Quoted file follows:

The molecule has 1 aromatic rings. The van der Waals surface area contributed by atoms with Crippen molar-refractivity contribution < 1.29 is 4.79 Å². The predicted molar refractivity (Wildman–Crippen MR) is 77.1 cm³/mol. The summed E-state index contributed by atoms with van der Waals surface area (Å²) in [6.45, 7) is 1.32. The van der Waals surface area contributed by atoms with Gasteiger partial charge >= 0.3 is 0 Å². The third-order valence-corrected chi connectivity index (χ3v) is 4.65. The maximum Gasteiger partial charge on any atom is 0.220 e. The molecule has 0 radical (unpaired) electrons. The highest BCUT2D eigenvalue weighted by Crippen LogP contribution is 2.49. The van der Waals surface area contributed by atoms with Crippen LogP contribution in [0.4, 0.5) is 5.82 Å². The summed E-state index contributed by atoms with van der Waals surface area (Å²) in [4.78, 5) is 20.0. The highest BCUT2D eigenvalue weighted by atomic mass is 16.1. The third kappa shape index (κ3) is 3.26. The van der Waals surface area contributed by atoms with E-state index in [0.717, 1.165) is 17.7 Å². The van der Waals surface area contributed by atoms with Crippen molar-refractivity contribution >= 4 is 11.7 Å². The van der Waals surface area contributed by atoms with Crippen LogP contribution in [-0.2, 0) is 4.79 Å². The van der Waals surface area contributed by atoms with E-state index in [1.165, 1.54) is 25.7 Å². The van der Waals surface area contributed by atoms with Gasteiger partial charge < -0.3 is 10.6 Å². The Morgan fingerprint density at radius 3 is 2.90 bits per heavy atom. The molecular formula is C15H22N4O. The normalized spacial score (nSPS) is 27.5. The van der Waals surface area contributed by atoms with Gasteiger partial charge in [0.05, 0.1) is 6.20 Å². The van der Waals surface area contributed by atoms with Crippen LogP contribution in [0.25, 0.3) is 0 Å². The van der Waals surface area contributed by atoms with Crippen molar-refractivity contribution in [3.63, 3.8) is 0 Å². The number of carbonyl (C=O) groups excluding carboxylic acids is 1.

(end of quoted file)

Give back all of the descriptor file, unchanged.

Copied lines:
The molecule has 1 aromatic rings. The van der Waals surface area contributed by atoms with Crippen molar-refractivity contribution < 1.29 is 4.79 Å². The predicted molar refractivity (Wildman–Crippen MR) is 77.1 cm³/mol. The summed E-state index contributed by atoms with van der Waals surface area (Å²) in [6.45, 7) is 1.32. The van der Waals surface area contributed by atoms with Gasteiger partial charge >= 0.3 is 0 Å². The third-order valence-corrected chi connectivity index (χ3v) is 4.65. The maximum Gasteiger partial charge on any atom is 0.220 e. The molecule has 0 radical (unpaired) electrons. The highest BCUT2D eigenvalue weighted by Crippen LogP contribution is 2.49. The van der Waals surface area contributed by atoms with Crippen LogP contribution in [0.4, 0.5) is 5.82 Å². The summed E-state index contributed by atoms with van der Waals surface area (Å²) in [4.78, 5) is 20.0. The highest BCUT2D eigenvalue weighted by atomic mass is 16.1. The third kappa shape index (κ3) is 3.26. The van der Waals surface area contributed by atoms with E-state index in [0.717, 1.165) is 17.7 Å². The van der Waals surface area contributed by atoms with Crippen molar-refractivity contribution >= 4 is 11.7 Å². The van der Waals surface area contributed by atoms with Crippen LogP contribution in [-0.2, 0) is 4.79 Å². The van der Waals surface area contributed by atoms with E-state index in [1.165, 1.54) is 25.7 Å². The van der Waals surface area contributed by atoms with Gasteiger partial charge < -0.3 is 10.6 Å². The Morgan fingerprint density at radius 3 is 2.90 bits per heavy atom. The molecular formula is C15H22N4O. The normalized spacial score (nSPS) is 27.5. The van der Waals surface area contributed by atoms with Gasteiger partial charge in [0.05, 0.1) is 6.20 Å². The van der Waals surface area contributed by atoms with Crippen LogP contribution in [0.25, 0.3) is 0 Å². The van der Waals surface area contributed by atoms with Crippen molar-refractivity contribution in [3.63, 3.8) is 0 Å². The number of carbonyl (C=O) groups excluding carboxylic acids is 1.